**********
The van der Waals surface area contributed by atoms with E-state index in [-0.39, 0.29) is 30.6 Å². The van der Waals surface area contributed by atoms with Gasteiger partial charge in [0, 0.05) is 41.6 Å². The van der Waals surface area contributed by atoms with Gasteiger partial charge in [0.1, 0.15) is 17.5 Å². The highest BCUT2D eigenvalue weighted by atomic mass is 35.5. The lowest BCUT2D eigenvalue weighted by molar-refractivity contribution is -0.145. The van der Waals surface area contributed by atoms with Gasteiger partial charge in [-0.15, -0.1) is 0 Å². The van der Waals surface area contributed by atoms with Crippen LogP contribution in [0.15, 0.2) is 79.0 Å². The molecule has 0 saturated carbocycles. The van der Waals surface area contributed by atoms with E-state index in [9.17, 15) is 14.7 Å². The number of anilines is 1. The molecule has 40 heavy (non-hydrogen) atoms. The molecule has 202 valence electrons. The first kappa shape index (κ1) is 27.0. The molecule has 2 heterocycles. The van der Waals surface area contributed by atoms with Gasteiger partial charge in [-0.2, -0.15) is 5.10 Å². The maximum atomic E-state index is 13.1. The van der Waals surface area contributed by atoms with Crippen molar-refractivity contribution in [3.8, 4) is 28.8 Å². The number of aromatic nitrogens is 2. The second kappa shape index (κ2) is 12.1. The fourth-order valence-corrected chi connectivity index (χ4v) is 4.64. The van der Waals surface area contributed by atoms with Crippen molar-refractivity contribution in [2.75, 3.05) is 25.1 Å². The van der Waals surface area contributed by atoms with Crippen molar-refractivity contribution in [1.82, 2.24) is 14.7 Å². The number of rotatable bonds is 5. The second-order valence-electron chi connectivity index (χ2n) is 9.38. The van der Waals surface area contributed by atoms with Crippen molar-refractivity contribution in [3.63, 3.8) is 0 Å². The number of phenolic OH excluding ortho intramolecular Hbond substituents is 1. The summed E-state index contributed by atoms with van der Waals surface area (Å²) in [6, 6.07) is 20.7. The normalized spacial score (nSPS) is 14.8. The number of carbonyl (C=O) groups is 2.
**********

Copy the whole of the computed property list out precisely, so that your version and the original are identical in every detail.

The van der Waals surface area contributed by atoms with E-state index in [-0.39, 0.29) is 30.6 Å². The van der Waals surface area contributed by atoms with Gasteiger partial charge in [0, 0.05) is 41.6 Å². The van der Waals surface area contributed by atoms with Gasteiger partial charge in [0.1, 0.15) is 17.5 Å². The highest BCUT2D eigenvalue weighted by atomic mass is 35.5. The lowest BCUT2D eigenvalue weighted by molar-refractivity contribution is -0.145. The van der Waals surface area contributed by atoms with Gasteiger partial charge in [-0.15, -0.1) is 0 Å². The van der Waals surface area contributed by atoms with Crippen LogP contribution in [0.15, 0.2) is 79.0 Å². The molecule has 0 saturated carbocycles. The van der Waals surface area contributed by atoms with E-state index in [9.17, 15) is 14.7 Å². The number of anilines is 1. The molecule has 40 heavy (non-hydrogen) atoms. The molecule has 202 valence electrons. The first kappa shape index (κ1) is 27.0. The molecule has 2 heterocycles. The van der Waals surface area contributed by atoms with Gasteiger partial charge in [-0.2, -0.15) is 5.10 Å². The maximum atomic E-state index is 13.1. The van der Waals surface area contributed by atoms with Crippen molar-refractivity contribution in [3.8, 4) is 28.8 Å². The number of aromatic nitrogens is 2. The second kappa shape index (κ2) is 12.1. The fourth-order valence-corrected chi connectivity index (χ4v) is 4.64. The van der Waals surface area contributed by atoms with Crippen molar-refractivity contribution in [2.75, 3.05) is 25.1 Å². The van der Waals surface area contributed by atoms with Crippen molar-refractivity contribution in [1.82, 2.24) is 14.7 Å². The number of rotatable bonds is 5. The second-order valence-electron chi connectivity index (χ2n) is 9.38. The van der Waals surface area contributed by atoms with Crippen molar-refractivity contribution in [3.63, 3.8) is 0 Å². The number of phenolic OH excluding ortho intramolecular Hbond substituents is 1. The summed E-state index contributed by atoms with van der Waals surface area (Å²) in [6, 6.07) is 20.7. The normalized spacial score (nSPS) is 14.8. The number of carbonyl (C=O) groups is 2.